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129 Table 4 alpha for the three scenarios Scenario alpha 1 0.653 2 0.726 3 0.703 Table 4 5. Item total Statistics for Scenario 1 Scale Mean if Item Deleted Scale Variance if Item Deleted Corrected Item Total Correlation Cronbach's alpha if Item Deleted OBLIG1.1 10.9340 2.125 .501 .539 Oblig1.2R 10.9308 2.210 .325 .669 OBLIG1.3 11.0252 2.170 .424 .592 OBLIG1.4 10.8176 2.238 .512 .540 N=318 Table 4 6. Item Total Statistics for Scenario 2 Scale Mean if Item Deleted Scale Variance if Item Deleted Corrected Item Total Correlation Cronbach's alpha if Item Deleted OBLIG2.1 10.4842 2.949 .605 .626 O blig2.2R 10.6646 2.554 .401 .773 OBLIG2.3 10.6456 2.903 .607 .622 OBLIG2.4 10.5285 2.885 .537 .654 N= 316 Table 4 7. Item Total Statistics for Scenario 3 Scale Mean if Item Deleted Scale Variance if Item Deleted Corrected Item Total Correlation Cronbach's alpha if Item Deleted OBLIG3.1 10.1044 3.173 .577 .598 Oblig3.2R 10.3323 3.194 .290 .784 OBLIG3.3 10.2025 2.860 .679 .529 OBLIG3.4 10.3259 2.951 .495 .636 N=316

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130 Table 4 8. Item Description for the Three Scenarios Items for Scenario 1 PC1.1 Think of the last five adult asthma patients who were experiencing breathing related problems with circumstances similar to those of Mr. Jones, for how many did you check their refill records? PC1.2 Think about the last five adult asthma patients who were experiencing breathing related problem due to inadequate therapy with circumstances similar to those of Mr. Jones, for how many did you try to resolve their drug related problem(s)? PC1.3 Think about the last five adult patients you encountered who were nonsmokers like Mr. Jones, for how many of them did you personally provide counseling? PC1.4 Think about the last five adult non smoking patients that you encountered with circumstances similar to those Mr. Jones, for how many of them did you coordinate at least one follow up visit? Items for Scenario 2 PC 2.1 Think of the last five adult asthma patients who were experiencing breathing related problems with circumstances similar to those of Mr. Wilson, for how PC 2.2R Think about the last five adult asthma patients who were experiencing breathing related problem due to inadequate therapy with circumstances similar to those of Mr. Wilson, for how many did you try to resolve their drug related problem(s)? PC 2.3 Think a bout the last five adult patients you encountered who were nonsmokers like Mr. Wilson, for how many of them did you personally provide counseling? PC 2.4 Think about the last five adult non smoker patients that you encountered with circumstances similar to those of Mr. Wilson, for how many of them did you coordinate at least one follow up visit? Items for Scenario 3 PC 3.1 Think of the last five adult asthma patients who experienced breathing related problems with circumstances similar to those of Ms. Clark, for how many did PC 3.2R Think about the last five adult asthma patients who were experiencing breathing related problem due to inadequate therapy with circumstances similar to those of Ms. Clark, for how many did you try to resolve their drug related problem(s)? PC 3.3 Think about the last five adult patients you encountered who were smokers, like Ms. Clark, for how many of them did you personally provide counseling? PC 3.4 Think about the last fiv e adult smoker patients that you encountered with circumstances similar to those of Ms. Clark, for how many of them did you coordinate at least one follow up visit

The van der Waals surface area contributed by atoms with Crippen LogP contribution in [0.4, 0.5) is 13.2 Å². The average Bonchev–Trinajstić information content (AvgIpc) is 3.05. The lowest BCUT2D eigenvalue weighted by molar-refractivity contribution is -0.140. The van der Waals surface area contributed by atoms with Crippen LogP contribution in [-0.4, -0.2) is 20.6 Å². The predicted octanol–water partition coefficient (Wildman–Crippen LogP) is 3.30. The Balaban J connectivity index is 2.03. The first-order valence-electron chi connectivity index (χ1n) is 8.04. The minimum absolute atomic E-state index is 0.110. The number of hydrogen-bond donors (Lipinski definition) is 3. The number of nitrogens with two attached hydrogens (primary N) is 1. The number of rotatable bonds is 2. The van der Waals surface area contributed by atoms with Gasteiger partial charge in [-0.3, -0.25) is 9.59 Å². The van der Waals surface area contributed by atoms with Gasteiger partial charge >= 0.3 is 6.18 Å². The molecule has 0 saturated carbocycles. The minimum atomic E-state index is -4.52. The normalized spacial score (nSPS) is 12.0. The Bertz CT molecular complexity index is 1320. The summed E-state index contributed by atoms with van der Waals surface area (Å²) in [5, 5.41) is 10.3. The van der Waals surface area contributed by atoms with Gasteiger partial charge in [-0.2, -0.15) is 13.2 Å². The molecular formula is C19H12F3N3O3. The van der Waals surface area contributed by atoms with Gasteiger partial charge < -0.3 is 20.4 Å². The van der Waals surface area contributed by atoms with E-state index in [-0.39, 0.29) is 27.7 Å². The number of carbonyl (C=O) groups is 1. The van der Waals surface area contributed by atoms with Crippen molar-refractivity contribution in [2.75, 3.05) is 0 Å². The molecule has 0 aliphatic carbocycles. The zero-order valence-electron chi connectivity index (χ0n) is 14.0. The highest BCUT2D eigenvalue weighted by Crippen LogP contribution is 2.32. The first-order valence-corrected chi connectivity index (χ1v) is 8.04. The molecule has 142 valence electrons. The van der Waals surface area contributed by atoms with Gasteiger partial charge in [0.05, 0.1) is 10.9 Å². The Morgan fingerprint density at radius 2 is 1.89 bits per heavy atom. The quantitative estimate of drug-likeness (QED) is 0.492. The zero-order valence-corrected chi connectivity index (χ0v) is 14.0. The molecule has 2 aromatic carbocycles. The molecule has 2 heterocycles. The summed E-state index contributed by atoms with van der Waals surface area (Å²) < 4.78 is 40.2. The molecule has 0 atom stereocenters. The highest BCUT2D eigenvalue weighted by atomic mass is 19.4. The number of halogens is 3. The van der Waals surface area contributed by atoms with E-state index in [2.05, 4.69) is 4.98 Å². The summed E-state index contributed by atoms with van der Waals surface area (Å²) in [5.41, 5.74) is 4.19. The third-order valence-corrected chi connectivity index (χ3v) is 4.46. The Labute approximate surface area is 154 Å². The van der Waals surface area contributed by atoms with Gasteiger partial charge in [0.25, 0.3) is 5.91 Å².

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131 Table 4 alpha for the three scenarios Scenario alpha 1 0.703 2 0.806 3 0.834 Table 4 10. Item Total Statistics for Scenario 1 Scale Mean if Item Deleted Scale Variance if Item Deleted Corrected Item Total Correlation Cronbach's alpha if Item Deleted PC1.1 8.50 16.758 .631 .728 PC1.2 8.83 15.624 .722 .681 PC1.3 8.97 16.479 .648 .719 PC1.4 10.65 18.148 .433 .828 N=293 Table 4 11. Item Total Statistics for Scenario 2 Scale Mean if Item Deleted Scale Variance if Item Deleted Corrected Item Total Correlation Cronbach's alpha if Item Deleted PC2.1 8.89 16.366 .661 .740 PC2.2 9.09 14.906 .784 .678 PC2.3 9.27 15.717 .693 .723 PC2.4 10.90 17.660 .400 .871 N= 292 Table 4 12. Item Total Statistics for Scenario 3 Scale Mean if Item Deleted Scale Variance if Item Deleted Corrected Item Total Correlation Cronbach's alpha if Item Deleted PC3.1 8.15 20.084 .661 .791 PC3.2 8.60 18.560 .808 .724 PC3.3 8.66 19.503 .706 .771 PC3.4 10.13 21.609 .499 .863 N=295